A 76-year-old woman has a stroke that leaves her unable to speak. Weeks later, when she begins to talk again, she runs her words together so quickly that no one can understand her. More than a year goes by before her speech returns to normal. After that, it’s difficult to tell she’s ever had a problem.
Over time, her brain recovered – but how? And could that recovery have been hastened?
Randy McIntosh, a psychology professor at U of T and the director of the Rotman Research Institute, is collaborating on the development of a virtual brain that promises to someday change the way patients with brain injuries are treated. The ultimate hope is that patients such as the woman mentioned − my grandmother, circa 1992 − would have the details of their brain damage gleaned from scans and plugged into the virtual brain. Then, with luck, a recovery plan could be worked out.
The virtual brain will essentially be an electronic atlas of all the functional networks in the human brain, says McIntosh, who is also vice-president of research at the Baycrest health sciences centre. Someday, it will allow doctors to model not only what is injured and causing knock-on effects in other areas of the brain, but also what is left unharmed − and what options for recovery are still available. In other words, if you can’t get from point A to point B the usual way, what back roads could be used? “It’s a laboratory to test for possible ways of getting the brain to rewire itself,” says McIntosh.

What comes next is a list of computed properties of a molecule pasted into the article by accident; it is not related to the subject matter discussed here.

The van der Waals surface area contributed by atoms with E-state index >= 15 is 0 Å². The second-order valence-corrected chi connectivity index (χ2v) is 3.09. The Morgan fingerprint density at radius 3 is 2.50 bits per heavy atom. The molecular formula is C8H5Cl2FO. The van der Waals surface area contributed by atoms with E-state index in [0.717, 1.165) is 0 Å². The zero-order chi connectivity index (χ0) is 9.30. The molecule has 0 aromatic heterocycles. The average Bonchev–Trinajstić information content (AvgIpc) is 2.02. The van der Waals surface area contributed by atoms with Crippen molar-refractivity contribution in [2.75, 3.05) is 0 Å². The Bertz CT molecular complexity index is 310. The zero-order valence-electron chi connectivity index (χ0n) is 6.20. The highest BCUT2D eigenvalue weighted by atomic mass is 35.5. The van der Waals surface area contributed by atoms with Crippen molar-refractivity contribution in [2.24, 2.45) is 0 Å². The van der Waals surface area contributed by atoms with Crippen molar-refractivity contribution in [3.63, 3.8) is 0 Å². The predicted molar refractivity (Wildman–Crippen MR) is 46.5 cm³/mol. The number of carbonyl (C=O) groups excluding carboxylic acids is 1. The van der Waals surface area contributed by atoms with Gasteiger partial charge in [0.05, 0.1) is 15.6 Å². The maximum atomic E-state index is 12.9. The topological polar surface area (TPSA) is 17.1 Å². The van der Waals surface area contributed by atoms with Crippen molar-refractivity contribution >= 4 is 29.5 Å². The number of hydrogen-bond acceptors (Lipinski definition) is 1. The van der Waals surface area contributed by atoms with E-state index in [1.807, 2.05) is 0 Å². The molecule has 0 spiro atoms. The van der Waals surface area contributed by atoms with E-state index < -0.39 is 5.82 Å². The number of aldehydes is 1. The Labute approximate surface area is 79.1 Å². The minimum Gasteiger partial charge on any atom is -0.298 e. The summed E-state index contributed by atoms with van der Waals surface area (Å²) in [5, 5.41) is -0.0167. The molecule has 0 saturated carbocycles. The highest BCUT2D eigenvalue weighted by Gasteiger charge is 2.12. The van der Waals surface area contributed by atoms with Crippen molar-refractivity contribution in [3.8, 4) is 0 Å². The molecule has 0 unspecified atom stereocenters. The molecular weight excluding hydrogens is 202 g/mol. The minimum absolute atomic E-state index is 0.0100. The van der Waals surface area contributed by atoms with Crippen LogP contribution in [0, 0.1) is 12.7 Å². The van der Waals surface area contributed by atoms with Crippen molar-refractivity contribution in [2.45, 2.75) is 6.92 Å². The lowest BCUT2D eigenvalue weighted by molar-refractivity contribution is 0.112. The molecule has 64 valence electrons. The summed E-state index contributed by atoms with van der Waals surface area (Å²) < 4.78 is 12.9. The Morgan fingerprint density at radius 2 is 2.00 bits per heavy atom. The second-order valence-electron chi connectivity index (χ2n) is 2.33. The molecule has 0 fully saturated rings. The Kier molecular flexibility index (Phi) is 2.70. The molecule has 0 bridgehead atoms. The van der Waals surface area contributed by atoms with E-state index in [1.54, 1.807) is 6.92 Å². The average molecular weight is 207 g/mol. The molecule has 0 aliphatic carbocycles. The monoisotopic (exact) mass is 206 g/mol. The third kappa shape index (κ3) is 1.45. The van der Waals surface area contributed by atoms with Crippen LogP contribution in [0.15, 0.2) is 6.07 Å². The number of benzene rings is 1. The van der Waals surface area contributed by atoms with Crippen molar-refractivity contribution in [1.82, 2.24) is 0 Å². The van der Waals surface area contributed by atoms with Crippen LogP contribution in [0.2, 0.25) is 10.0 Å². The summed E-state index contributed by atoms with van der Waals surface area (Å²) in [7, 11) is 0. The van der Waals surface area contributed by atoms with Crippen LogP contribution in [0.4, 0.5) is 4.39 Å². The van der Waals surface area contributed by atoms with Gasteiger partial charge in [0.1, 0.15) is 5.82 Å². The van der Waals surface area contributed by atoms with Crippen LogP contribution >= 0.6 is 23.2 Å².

Stroke is only the beginning. McIntosh is interested in better understanding the brain’s functions in order to ameliorate the effects of everything from Parkinson’s and Alzheimer’s to schizophrenia and memory problems.
The human brain is a hugely complex organ, so building a virtual facsimile is no small task. McIntosh expects it will take the consortium about 10 years and close to $20 million before the job is done. They are in year five.
The team started by sketching regions and connections within the brain using existing data, mostly from human brain scans. Then they used functional MRI, which shows the brain in action, to verify that areas worked together the way they thought. The MRI scans all came from healthy people of various ages. It took three years just to model a human brain at rest. Then last year, the team published a paper that showed how they could use the virtual brain to model damage from strokes and other trauma.
Like the Human Genome Project, the virtual brain database will contain structural and functional information that can be used by all. But rather than simply cataloguing the brain, McIntosh wants to really understand human brain dynamics. “Having a virtual brain that grows old, gets damaged and tries to recover really changes the focus from the bad things that come from aging and brain damage to how we can maximize the good parts,” he says.